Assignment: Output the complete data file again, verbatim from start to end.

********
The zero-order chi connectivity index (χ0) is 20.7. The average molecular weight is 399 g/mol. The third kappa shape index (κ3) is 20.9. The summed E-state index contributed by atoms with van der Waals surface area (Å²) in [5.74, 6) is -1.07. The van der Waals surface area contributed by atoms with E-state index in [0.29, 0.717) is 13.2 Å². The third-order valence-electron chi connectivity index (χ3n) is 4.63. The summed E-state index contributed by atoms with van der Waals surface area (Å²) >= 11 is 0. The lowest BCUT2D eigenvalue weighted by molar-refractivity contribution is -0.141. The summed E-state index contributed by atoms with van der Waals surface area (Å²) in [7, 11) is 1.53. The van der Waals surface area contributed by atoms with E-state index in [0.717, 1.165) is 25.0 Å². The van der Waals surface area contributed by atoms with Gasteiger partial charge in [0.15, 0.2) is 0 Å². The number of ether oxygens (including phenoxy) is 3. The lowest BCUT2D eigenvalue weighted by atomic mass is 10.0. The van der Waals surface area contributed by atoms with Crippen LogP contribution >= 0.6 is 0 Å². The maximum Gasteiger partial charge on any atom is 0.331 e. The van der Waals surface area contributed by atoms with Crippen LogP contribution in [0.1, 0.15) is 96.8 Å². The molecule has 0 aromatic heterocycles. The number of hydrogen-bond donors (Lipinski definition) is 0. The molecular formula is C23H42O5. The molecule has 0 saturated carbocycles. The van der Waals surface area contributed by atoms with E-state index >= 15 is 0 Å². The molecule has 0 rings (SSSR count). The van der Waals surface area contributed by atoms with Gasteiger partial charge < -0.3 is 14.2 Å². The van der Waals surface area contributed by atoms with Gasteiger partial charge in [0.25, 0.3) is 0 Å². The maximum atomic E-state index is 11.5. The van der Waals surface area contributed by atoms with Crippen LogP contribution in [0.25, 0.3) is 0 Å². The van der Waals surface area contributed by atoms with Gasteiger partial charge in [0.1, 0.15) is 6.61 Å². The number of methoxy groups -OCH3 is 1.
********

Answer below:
The zero-order chi connectivity index (χ0) is 20.7. The average molecular weight is 399 g/mol. The third kappa shape index (κ3) is 20.9. The summed E-state index contributed by atoms with van der Waals surface area (Å²) in [5.74, 6) is -1.07. The van der Waals surface area contributed by atoms with E-state index in [0.29, 0.717) is 13.2 Å². The third-order valence-electron chi connectivity index (χ3n) is 4.63. The summed E-state index contributed by atoms with van der Waals surface area (Å²) >= 11 is 0. The lowest BCUT2D eigenvalue weighted by molar-refractivity contribution is -0.141. The summed E-state index contributed by atoms with van der Waals surface area (Å²) in [7, 11) is 1.53. The van der Waals surface area contributed by atoms with E-state index in [0.717, 1.165) is 25.0 Å². The van der Waals surface area contributed by atoms with Gasteiger partial charge in [0.15, 0.2) is 0 Å². The number of ether oxygens (including phenoxy) is 3. The lowest BCUT2D eigenvalue weighted by atomic mass is 10.0. The van der Waals surface area contributed by atoms with Crippen LogP contribution >= 0.6 is 0 Å². The maximum Gasteiger partial charge on any atom is 0.331 e. The van der Waals surface area contributed by atoms with Crippen LogP contribution in [0.1, 0.15) is 96.8 Å². The molecule has 0 aromatic heterocycles. The number of hydrogen-bond donors (Lipinski definition) is 0. The molecular formula is C23H42O5. The molecule has 0 saturated carbocycles. The van der Waals surface area contributed by atoms with E-state index >= 15 is 0 Å². The molecule has 0 rings (SSSR count). The van der Waals surface area contributed by atoms with Gasteiger partial charge < -0.3 is 14.2 Å². The van der Waals surface area contributed by atoms with Gasteiger partial charge in [0.25, 0.3) is 0 Å². The maximum atomic E-state index is 11.5. The van der Waals surface area contributed by atoms with Crippen LogP contribution in [0.25, 0.3) is 0 Å². The van der Waals surface area contributed by atoms with Gasteiger partial charge in [0.1, 0.15) is 6.61 Å². The number of methoxy groups -OCH3 is 1.